Courtesy: Elizabeth Wickham
Dear Swim Mom,
My child has been in the same squad for two years now. She is thirteen (a year or so older than most of the other kids there) and is a lot faster than them.
When I asked the coach about moving up to the next squad, I couldn’t get a straight answer. My daughter has had 100% attendance except for three sick days over the two years and she is working hard on things like flexibility and core strength outside the pool.
She desperately wants to move up; some of the other kids in the squad who she is faster than are to be moved up after quarantine. She has lots of friends her age in the squad above her, and feels she has been left with the ‘little kids.’
I’m trying to keep a positive attitude and telling her to keep working hard, but I worry that soon enough she will give up and want to quit. Her breaststroke, freestyle and fly times are equal or faster than some of the swimmers in the squad above. Her backstroke is lagging behind, perhaps this is why the coach is reluctant to move her up?
Hopefully this can benefit swim parents with the same question.
Unsure What To Do Parent.
Dear Unsure What To Do Parent,
This is a common question from parents who believe their child should be moved up, but for some unknown reason the coach hasn’t done it, yet. It’s unfortunate the coach wasn’t better at communicating his or her reasons with you. With clear guidelines of what is expected for each group, a lot of confusion can be eliminated. Does your team have established or published requirements for moving up? Or, is it done on an individual basis? Some teams may move kids up one or two times a year, while others may not have such strict guidelines.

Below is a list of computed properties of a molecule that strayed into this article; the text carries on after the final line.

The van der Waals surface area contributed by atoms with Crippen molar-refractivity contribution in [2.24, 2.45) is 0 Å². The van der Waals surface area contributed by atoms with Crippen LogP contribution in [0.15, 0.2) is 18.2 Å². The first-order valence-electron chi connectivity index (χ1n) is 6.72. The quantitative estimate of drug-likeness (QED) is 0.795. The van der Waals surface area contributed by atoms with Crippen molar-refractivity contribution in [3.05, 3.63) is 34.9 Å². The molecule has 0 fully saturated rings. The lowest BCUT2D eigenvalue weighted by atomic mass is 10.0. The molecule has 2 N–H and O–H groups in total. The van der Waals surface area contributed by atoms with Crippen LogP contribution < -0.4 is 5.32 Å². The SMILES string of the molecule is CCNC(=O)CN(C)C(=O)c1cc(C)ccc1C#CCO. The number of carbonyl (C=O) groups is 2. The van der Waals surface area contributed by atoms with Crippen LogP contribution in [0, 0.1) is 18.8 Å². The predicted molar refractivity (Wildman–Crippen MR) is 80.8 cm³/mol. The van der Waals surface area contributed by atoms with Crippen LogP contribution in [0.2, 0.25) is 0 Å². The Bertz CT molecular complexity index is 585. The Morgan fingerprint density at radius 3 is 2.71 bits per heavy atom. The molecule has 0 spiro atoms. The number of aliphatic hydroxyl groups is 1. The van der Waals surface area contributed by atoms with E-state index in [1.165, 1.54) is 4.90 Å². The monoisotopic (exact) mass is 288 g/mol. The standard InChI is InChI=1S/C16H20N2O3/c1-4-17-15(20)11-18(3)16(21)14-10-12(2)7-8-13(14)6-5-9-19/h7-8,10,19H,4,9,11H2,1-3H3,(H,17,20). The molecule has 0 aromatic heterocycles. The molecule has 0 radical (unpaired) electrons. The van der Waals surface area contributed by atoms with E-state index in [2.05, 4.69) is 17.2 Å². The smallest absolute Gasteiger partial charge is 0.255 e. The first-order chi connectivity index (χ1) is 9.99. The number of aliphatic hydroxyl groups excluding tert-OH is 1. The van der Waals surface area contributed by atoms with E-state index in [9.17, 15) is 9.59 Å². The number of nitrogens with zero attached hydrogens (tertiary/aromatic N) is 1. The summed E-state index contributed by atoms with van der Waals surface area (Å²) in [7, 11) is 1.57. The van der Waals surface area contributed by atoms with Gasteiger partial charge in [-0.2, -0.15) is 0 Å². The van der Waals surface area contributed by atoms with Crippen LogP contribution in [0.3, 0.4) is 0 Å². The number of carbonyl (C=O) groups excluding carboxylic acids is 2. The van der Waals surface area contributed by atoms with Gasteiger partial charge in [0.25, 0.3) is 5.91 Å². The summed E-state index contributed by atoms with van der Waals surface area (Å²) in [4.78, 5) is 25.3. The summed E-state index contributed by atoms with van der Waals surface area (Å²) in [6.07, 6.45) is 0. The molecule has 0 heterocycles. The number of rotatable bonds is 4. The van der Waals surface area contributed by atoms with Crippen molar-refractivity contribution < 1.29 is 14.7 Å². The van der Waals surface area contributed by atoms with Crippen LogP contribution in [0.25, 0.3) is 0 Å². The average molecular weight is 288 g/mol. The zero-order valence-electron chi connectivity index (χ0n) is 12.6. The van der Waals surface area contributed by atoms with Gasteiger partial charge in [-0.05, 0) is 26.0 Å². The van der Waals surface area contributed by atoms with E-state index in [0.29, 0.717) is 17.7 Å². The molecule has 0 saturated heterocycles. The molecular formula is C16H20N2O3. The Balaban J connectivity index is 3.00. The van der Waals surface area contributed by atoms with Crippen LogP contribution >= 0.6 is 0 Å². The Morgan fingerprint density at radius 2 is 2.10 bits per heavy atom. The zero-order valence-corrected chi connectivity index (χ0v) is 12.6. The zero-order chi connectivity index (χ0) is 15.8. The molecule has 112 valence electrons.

I can tell from your letter that it is your daughter’s desire to move up and not yours — which is a good thing. This is an opportunity for your daughter to talk to the coach on her own. At 13, she can take over communication for her sport. She could ask the coach what she needs to work on in order to be moved up. I’m sure the coach will appreciate hearing from her directly. She may become more motivated because she’s taking ownership, plus her relationship with her coach may improve, too. She can let her coach know what she’s working on outside the pool that you mentioned, like flexibility and core strength, if the coach isn’t aware of that already.
Although some kids possibly are overlooked for moving up through the ranks, usually there is a reason why coaches keep kids in certain groups. For example, it might be stroke development or developmental maturity. Good coaches look at the big picture and don’t like to move kids up too soon if they feel it’s not in the best interest long term of swimmers.
I hope this works out for your daughter and she continues to work hard and improve.
What advice do you have for Unsure What To Do Parent about her daughter moving up to the next squad?
If you have a question for Ask Swim Mom, please email Elizabeth Wickham at [email protected].
Elizabeth Wickham volunteered for 14 years on her kids’ club team as board member, fundraiser, newsletter editor and “Mrs. meet manager.” She’s a writer with a bachelor of arts degree in editorial journalism from the University of Washington with a long career in public relations, marketing and advertising. Her stories have appeared in newspapers and magazines including the Los Angeles Times, Orange County Parenting and Ladybug. You can read more parenting tips on her blog.